“We are looking at that and we will have some amendments to our legislation. At EMA we look at different land uses by farmers, miners and other people and we try to accommodate everyone,” Mushava said.
He said EMA would soon embark on outreach programmes to educate members of the public and they would be engaging the ministry of mines and other stakeholders.
Zimbabwe Environment Lawyers Association head of programmes Shamiso Mtisi said the Ministry of Mines was having challenges of double pegging because they do not have the cadastre system to help them allocate claims to individuals.
“Former Mines and Mining Development minister Obert Mpofu had all the time in the world to implement the new Mines and Mineral Development policy but the policy has been shuffled between cabinet and the Attorney General’s office. The bill up to now has not been put before Cabinet,” he said.
“The cadastre system can help government and reduce the issues of double pegging. The system can be implemented without the policy in place.”
Mtisi said most of the mining claims were discovered by small-scale miners who were then pushed out by big miners as they did not have the information on the titles, so there was need for public awareness.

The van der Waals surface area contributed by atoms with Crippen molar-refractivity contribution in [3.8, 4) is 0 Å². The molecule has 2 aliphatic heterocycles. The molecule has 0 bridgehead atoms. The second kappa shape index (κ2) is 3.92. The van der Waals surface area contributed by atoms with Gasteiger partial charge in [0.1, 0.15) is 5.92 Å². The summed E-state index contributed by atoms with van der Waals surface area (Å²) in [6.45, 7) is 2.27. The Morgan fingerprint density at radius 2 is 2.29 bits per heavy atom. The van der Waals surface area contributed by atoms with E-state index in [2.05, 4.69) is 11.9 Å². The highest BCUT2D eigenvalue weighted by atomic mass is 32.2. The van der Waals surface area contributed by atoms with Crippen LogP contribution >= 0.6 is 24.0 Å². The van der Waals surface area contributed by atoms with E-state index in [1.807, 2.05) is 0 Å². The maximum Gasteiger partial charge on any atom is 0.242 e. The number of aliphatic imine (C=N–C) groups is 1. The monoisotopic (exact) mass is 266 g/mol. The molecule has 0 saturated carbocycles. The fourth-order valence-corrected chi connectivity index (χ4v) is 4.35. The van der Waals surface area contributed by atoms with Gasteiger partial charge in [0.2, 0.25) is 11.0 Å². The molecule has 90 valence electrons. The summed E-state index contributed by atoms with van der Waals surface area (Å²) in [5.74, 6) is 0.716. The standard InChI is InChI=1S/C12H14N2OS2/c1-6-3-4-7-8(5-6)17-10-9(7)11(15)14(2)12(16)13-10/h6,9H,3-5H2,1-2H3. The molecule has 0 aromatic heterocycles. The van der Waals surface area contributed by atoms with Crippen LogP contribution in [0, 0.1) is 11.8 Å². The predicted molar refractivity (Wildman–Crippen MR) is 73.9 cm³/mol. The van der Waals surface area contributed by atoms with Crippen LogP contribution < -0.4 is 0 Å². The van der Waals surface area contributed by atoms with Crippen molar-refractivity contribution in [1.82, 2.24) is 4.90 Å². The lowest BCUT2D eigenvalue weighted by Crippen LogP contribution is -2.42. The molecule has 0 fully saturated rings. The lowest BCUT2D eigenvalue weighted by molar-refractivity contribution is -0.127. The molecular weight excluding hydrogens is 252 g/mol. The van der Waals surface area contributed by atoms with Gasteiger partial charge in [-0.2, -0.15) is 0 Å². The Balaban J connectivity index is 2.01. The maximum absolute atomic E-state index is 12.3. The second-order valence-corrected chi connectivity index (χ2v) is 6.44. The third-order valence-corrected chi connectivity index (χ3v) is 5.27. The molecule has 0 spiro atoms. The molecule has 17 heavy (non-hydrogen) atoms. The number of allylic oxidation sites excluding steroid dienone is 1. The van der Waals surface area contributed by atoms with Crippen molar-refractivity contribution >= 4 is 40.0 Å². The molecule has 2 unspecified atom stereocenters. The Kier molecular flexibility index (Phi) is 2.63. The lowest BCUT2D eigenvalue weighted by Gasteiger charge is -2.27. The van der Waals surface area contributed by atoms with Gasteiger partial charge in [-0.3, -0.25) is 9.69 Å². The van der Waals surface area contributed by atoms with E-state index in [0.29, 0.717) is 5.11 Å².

He added that government has to protect women in mining as they were facing various challenges and also needed to decentralise the sale of gold as Fidelity is sometimes not readily accessible to small-scale miners.
Women in mining
Chipo Chingozha, a miner in Shamva said the funding challenges were affecting the miners to a large extent as some of their mines were actually forfeited due to failure to operate at the mine.
“We are being charged the same amount as the Chinese.
There should be a difference between a local and a foreigner. Police on the other hand frustrate us, they ask us so many things like helmet, safety shoes and so forth yet we have the licence to mine. So we will resort to corruption so that we can continue to fend for our families,” she said.
Mainah Chimutenga Chimusoro said she had been mining gold for over 20 years on her claim in Shamva. She was surprised to see some people coming with a certificate that had given them authority to mine on her claim.
“I have spent four months without producing anything.